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Monday, September 23, 2019  Spokane, Washington  Est. May 19, 1883
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Opinion

Our View: Not too early to take stand on lawn controversy

Anti-lawn activists believe that lawns waste precious water, use health-endangering fertilizer and contribute bad chemicals to community rivers, lakes and water sources. Pro-lawn activists argue that lawn alternatives – wildflowers and native plants – look ugly and devolve into weed fields.

Wait a minute. You didn’t know about the great lawn debate? Communities throughout the country are discussing how much lawn is too much lawn, considering potential water shortages and worries about pesticides and fertilizer.

In July, Spokane Mayor Mary Verner proposed that the city outlaw the use of sprinklers from noon to 6 p.m., May through September, and devise a watering schedule based on street addresses. The water restrictions would likely prompt homeowners to rethink their huge lawns.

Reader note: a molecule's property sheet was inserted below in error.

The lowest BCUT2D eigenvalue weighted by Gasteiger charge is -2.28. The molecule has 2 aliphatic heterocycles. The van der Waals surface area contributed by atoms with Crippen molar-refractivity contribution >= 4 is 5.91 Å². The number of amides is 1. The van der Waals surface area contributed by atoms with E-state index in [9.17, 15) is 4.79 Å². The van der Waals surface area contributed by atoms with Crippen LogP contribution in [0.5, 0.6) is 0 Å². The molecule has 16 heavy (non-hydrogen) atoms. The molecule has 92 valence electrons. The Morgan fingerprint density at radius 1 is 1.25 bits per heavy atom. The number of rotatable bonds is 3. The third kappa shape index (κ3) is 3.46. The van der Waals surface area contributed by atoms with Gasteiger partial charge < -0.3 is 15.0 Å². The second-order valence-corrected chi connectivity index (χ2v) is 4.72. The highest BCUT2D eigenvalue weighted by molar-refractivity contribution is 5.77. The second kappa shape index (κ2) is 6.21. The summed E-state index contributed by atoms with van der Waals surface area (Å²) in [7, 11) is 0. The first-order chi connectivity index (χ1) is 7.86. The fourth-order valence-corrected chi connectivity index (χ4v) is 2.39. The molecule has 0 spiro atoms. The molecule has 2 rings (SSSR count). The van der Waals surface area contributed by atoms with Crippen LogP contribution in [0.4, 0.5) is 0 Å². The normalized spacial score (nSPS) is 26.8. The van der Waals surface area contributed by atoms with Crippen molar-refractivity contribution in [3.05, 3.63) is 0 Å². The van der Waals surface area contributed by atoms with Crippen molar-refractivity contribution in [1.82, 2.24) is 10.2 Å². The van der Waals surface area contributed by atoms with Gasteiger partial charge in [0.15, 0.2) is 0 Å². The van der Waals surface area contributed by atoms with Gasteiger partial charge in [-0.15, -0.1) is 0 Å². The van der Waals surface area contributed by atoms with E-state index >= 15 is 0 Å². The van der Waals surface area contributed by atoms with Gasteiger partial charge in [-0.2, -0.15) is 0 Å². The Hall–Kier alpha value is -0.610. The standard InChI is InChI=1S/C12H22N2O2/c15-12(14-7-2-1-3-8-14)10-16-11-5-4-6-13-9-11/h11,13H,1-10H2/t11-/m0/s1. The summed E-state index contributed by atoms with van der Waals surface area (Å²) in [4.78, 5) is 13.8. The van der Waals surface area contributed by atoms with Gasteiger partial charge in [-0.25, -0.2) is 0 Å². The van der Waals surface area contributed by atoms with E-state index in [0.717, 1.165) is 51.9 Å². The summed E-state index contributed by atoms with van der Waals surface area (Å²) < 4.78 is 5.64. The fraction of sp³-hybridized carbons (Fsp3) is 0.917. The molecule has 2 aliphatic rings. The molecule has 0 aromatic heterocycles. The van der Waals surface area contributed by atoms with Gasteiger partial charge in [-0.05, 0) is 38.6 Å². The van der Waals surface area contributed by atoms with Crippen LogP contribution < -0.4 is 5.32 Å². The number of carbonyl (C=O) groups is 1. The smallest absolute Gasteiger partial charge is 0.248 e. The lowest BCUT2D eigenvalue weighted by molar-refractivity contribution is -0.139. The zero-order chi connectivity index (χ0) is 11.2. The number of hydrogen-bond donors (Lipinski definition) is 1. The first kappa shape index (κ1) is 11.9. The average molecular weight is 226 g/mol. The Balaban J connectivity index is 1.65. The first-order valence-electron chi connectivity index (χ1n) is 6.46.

In our letters to the editor section, community members vigorously debated Verner’s proposal. But in general, the pro-lawn vs. anti-lawn debate is a slowly developing one.

“The anti-lawn movement has been around now for several decades,” explains Elizabeth Kolbert in a recent New Yorker article. “In that time, thousands of American families have dug up their lawns and put in wildflowers or meadows or vegetable gardens. In that same period, however, millions more have put in new lawns. … Change is hard. People have been trained to expect lawns, and this expectation is self-reinforcing.”

If the anti-lawn faction prevails, it could change in dramatic ways the look and feel of neighborhood yards. But at this point in the debate, home dwellers have the power and the options. They can choose to scale back lawns or landscape with alternative plants and wildflowers. Or they can keep their lawns as they are now.

Three decades ago, when recycling was a new concept, some households embraced it, while others refused to consider it. Now it’s commonplace. A 2007 Spokane Regional Solid Waste System study showed that 78 percent of those surveyed consistently recycled.

Slowly developing issues don’t make for dramatic headlines, but they do allow for informed community discussion. Next time you’re chatting with your neighbor over the back fence, imagine together what those backyards might look like if the lawns were smaller – or gone altogether. Anti-lawn or pro-lawn? Start talking.

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